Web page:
The British, almost Jamesian material is set in 19th-century France, yet this splendid study of gothic repression and women on the verge is Spanish all the way to its fingertips, with the stale air of Franco’s regime hanging in the sprawling boarding school’s every chamber and outside in every Cantabrian foothill. An old countryside labyrinth is the setting, the headmistress (Lilli Palmer) sets the tone of immaculately squelched hysteria, "marked" girls fill the classrooms with muffled desire and rebelliousness. Communal prayers in the bedroom and whippings in the tower, tea and biscuits and insects (cf. Bataille’s Histoire de l’oeil) for the newly arrived student (Cristina Galbó), the principal’s boy (John Moulder-Brown) crawling between walls when not being groomed into a cherubic Norman Bates. One fecund moment finds the camera cutting from the virginal Galbó poking holes for seeds in the garden to the groundskeeper staring at her through the greenhouse window; a few scenes later, the same man’s burly hands will activate the throbbing pipes for the girls’ shower room. With so many perforations (pricked fingers, sticks jammed into anthills) and evocative dollies within exacting widescreen compositions, the murders come with terrible inescapability and fluency -- Narciso Ibáñez Serrador forges luxuriously unsettling effects out of a series of lap dissolves as blood drips on flowers and a second-long freeze-frame of the blade held to a throat. "Healthy minds, healthy bodies," Palmer says, though her real maxim is the oppressor’s credo ("You made me do this"), stitched from one warped generation to the next. Argento’s Suspiria is an absolute analysis, the concluding frisson adduces a note of Poe to be appropriately degraded in Juan Piquer Simón’s Pieces, a different Spanish fable. Cinematography by Manuel Berenguer. With Mary Maude, Maribel Martín, Cándida Losada, Pauline Challoner, Tomás Blanco, and Teresa Hurtado.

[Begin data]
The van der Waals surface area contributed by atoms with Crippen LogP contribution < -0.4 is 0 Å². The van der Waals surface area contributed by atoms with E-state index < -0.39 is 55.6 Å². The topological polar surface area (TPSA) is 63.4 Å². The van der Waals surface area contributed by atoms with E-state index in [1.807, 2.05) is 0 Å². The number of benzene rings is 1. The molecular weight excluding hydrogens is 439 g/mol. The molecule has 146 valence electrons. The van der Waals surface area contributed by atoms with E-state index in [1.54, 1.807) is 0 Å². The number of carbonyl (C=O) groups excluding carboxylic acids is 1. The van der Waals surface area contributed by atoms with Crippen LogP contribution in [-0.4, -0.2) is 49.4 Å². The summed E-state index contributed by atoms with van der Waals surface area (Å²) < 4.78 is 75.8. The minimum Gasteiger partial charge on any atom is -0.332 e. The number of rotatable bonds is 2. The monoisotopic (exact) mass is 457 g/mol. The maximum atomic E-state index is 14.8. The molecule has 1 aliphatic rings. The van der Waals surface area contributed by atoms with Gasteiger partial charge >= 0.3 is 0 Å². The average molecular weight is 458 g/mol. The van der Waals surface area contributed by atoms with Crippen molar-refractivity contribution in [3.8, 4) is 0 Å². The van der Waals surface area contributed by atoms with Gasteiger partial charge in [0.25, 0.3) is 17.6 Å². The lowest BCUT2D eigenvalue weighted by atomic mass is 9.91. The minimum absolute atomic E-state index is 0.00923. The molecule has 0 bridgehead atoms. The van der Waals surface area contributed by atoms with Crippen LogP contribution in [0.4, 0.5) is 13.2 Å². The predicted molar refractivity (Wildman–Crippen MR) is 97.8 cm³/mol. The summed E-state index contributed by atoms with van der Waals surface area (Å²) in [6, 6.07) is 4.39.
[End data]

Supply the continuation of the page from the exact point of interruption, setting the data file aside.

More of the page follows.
--- Fernando F. Croce